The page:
In the period before World War II, all the major powers were developing radio location systems. The British concentrated on aircraft detection and location while the Germans developed aircraft navigation systems. These devices operated at meter wave lengths. The invention of the multicavity magnetron by Randall and Root in Britain in 1939 provided the impetus to the development of the centimeter wavelength systems required for modern radar. The disclosure of the device to the U.S. in 1940 was followed by the founding of the Radiation Laboratory at MIT. The Radiation Laboratory technical staff grew to more than 1300 engineers and scientists, including ten future Nobel Laureates, and developed more than one hundred models of radar, including early warning systems, anti-aircraft gun-laying radars, anti-submarine radars, ground approach systems, and bomber targeting radars. Other radars were developed at Bell Labs and elsewhere. Nearly one million radar sets were produced in the U.S. as the war progressed! The Germans and the Japanese also produced a variety of radar systems. However, the Germans never produced the short wavelength systems available to the Allies and were caught in a losing game of technical catch-up. The Japanese, who had independently invented the magnetron, were hampered by bureaucratic entanglements, military secrecy and personnel shortages as engineers were regardlessly drafted into the army.
VII. Electrons and Waves
The revolution in physics which was introduced by the emergence of the quantum theory of matter led to the invention of the devices of modern electronics. The roots of the quantum theory lie in unanswered questions of 19th Century Physics, which were resolved in 1927 by the Schrödinger theory which encompassed the wave/particle duality of radiation and matter discovered by Planck and DeBroglie. The quantum theory provided the foundation for the theories of conduction in metals and semiconductors which form the basis for solid state electronics. The physicists who created this scientific revolution were, for the most part, Europeans whose lives and work were disrupted in the 1930’s as many became refugees from Hitler.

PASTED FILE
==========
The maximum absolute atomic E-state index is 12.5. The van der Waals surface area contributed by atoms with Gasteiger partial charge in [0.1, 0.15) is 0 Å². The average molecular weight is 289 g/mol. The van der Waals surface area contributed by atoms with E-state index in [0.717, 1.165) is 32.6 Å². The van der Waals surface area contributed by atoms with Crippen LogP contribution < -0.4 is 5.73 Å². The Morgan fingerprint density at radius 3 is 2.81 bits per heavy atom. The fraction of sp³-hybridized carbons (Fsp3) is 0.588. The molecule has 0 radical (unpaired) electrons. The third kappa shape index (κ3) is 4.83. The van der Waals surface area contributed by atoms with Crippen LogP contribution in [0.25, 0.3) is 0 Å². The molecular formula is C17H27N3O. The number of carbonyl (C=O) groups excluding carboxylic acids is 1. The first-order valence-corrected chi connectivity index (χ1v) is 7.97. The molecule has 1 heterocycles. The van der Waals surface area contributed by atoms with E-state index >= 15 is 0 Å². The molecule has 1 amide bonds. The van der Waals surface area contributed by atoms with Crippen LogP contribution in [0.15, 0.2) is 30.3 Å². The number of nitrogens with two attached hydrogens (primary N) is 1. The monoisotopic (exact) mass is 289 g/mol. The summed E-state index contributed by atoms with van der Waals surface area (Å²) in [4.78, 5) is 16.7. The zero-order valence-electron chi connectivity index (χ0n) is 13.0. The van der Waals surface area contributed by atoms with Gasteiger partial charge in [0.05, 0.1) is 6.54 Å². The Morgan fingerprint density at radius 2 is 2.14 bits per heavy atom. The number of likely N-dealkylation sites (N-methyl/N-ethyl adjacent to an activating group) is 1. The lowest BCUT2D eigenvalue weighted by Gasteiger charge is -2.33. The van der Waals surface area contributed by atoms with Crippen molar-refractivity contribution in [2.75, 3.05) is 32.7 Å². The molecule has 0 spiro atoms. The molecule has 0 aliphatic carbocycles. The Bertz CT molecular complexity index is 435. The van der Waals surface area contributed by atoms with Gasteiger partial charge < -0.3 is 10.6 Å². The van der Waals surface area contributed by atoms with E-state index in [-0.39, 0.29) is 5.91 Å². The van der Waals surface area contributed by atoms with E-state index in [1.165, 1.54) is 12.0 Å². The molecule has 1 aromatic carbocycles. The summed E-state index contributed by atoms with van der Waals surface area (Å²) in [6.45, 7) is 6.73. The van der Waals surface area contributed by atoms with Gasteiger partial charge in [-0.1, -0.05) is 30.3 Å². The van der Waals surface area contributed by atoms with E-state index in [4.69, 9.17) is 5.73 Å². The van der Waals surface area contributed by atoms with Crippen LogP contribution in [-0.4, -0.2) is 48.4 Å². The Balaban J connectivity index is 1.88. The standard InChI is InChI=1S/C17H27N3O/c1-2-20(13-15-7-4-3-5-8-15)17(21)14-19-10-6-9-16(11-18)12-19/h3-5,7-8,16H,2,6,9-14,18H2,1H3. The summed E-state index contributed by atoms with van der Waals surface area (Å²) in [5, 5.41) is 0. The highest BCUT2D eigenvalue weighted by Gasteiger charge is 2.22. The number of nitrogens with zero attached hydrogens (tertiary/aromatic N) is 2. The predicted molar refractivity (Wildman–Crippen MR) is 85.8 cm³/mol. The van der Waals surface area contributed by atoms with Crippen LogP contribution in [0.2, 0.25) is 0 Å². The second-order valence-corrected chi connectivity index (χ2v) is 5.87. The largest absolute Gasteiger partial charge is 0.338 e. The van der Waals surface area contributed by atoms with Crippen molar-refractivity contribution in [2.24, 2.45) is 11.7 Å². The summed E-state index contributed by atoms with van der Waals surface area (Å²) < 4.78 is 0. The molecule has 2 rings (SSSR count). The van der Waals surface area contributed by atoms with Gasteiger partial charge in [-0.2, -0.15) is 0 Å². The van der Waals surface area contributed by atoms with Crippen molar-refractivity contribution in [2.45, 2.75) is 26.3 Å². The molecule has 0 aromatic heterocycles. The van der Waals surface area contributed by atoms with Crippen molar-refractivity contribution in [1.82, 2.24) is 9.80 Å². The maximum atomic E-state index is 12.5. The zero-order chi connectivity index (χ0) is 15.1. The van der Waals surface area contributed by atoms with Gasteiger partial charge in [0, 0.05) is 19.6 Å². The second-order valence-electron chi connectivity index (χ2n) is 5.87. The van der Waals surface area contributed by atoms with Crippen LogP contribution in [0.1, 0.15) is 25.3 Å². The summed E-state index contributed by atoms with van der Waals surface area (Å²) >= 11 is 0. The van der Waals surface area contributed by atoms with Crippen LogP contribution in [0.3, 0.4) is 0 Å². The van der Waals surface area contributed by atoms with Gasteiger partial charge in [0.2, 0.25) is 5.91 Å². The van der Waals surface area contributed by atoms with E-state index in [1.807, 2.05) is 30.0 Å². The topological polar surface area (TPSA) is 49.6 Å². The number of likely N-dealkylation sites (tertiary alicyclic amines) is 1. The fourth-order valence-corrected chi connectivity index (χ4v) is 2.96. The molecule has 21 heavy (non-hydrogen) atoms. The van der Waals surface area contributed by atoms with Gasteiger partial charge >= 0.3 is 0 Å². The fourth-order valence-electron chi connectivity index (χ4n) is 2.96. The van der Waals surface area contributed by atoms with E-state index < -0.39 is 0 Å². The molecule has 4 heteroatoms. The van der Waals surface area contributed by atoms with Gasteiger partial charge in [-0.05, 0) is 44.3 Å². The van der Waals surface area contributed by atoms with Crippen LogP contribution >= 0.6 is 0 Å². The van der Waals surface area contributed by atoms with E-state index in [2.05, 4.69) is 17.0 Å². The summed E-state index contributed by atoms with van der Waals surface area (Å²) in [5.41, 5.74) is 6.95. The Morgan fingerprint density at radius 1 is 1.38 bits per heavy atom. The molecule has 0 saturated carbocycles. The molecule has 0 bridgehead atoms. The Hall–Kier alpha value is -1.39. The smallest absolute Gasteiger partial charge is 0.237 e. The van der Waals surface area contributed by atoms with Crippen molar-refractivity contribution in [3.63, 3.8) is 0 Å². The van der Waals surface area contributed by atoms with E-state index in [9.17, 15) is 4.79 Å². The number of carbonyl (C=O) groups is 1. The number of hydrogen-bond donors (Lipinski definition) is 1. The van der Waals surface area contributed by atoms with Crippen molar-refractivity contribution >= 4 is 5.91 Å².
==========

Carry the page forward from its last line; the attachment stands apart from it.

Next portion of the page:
The analogy between the diode and the solid state devices such as the copper oxide rectifier and the crystal detectors of early radio was obvious early on. During the 1920’s, several inventors attempted devices that were intended to control the current in solid state diodes and convert them into triodes. Success, however, had to wait until after World War II, during which the attempt to improve silicon and germanium crystals for use as radar detectors led to improvements both in fabrication and in the theoretical understanding of the quantum mechanical states of carriers in semiconductors and after which the scientists who had been diverted to radar development returned to solid state device development.